Along with the usual Hollywood preening, celebrity gossiping, and media gawking, this year’s Oscar ceremony on Sunday, February 22, promises a few moments of special interest to Princeton-area viewers.

First up is “Whiplash,” the no-holds-barred drama of a young musician taunted and challenged by a band director who makes Marine Corps drill sergeants look soft. The movie was written by Princeton High School graduate Damien Chazelle, who played drums in the school’s award-winning Studio Band and who says the character of the overbearing band director, played by best supporting actor nominee J.K. Simmons, was modeled after Chazelle’s Princeton High band director.

The guessing game in town after the movie was released was how much of the band director character — if any — was true. As Chazelle’s mother, Celia, a professor at the College of New Jersey, said in an interview with the Princeton Echo (a sister paper of U.S. 1), the late Anthony Biancosino “was very demanding. He would let a performer know if they were not meeting those standards. The movie comes out of Damien taking that fear and creating an imaginary nightmare scenario.”

Chazelle’s father, Bernard, who teaches computer science at Princeton University, recalled Biancosino as a tough taskmaster. “At the time, Damien probably felt that [Dr. B] was a monster. But then you think back on it and you realize that no, he was just using certain pedagogical methods, which probably are not to be condoned. I think they’re probably bad ways of doing things, but they were not the work of a psychopath.”

But, as Bernard Chazelle added, the Studio Band performed “very well and so people appreciated him — his drive and commitment was unquestioned. I think that’s the other side of the story.”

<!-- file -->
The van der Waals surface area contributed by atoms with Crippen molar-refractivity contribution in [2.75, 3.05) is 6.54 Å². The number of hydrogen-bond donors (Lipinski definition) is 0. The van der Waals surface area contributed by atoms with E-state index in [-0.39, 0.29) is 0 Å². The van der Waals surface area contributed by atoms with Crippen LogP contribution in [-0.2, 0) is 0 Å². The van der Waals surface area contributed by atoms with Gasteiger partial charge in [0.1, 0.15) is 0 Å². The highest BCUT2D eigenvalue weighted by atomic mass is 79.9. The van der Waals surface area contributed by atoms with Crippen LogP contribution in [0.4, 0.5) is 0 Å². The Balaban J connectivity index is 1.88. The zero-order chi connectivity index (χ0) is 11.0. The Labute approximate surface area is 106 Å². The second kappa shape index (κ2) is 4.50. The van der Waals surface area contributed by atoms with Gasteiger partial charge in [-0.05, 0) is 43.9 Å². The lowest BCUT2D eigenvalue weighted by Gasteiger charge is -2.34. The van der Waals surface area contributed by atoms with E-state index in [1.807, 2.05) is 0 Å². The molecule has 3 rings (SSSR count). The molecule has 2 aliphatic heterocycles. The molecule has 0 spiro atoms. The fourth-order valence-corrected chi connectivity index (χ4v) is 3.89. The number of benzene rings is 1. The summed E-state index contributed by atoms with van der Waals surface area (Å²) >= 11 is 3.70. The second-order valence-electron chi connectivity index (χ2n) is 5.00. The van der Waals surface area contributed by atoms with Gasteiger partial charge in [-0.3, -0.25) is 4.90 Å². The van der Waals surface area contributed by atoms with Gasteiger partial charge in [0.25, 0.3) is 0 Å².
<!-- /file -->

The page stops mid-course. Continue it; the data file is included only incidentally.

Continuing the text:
Another film of special interest is the Imitation Game, the story of the math genius Alan Turing, whose theories made possible Britain’s breaking of German military codes during World War II. What the movie did not depict was Turing’s work in Princeton as a brilliant graduate student in the late 1930s.

In a high-powered academic setting that included Albert Einstein, John von Neumann, and Kurt Godel, among others, the young Turing stood out. George Dyson titled his 2012 book on early computing at the Institute for Advanced Study “Turing’s Cathedral,” and referred to the groundbreaking computer there as “the physical realization” of Turing’s dreams. In 2008 a panel of professors named him Princeton’s second-most influential alumnus, after only James Madison of the Class of 1771.

Finally, there is Hun School alumnus Ethan Hawke, nominated for best supporting actor in his role as the father of the two children whose lives are followed for literally 13 years in “Boyhood.”

Hawke moved with his family to West Windsor when he was 10, acted in the seventh and eighth grade play there, and then was cast in a major motion picture, “Explorers,” and transferred to Hun. He enrolled as a freshman at Carnegie Mellon but left within a few months to film “Dead Poets Society,” his breakthrough role.

One critic of “Boyhood” noted that it’s not just the child’s character “who transforms over the course of the movie, Hawke’s does just as much. Watching him transform from a carefree single dad who’s still something of a boy himself, into a stable, happily married man entering middle age could be a metaphor for Hawke’s own career.”

And the winner is . . .

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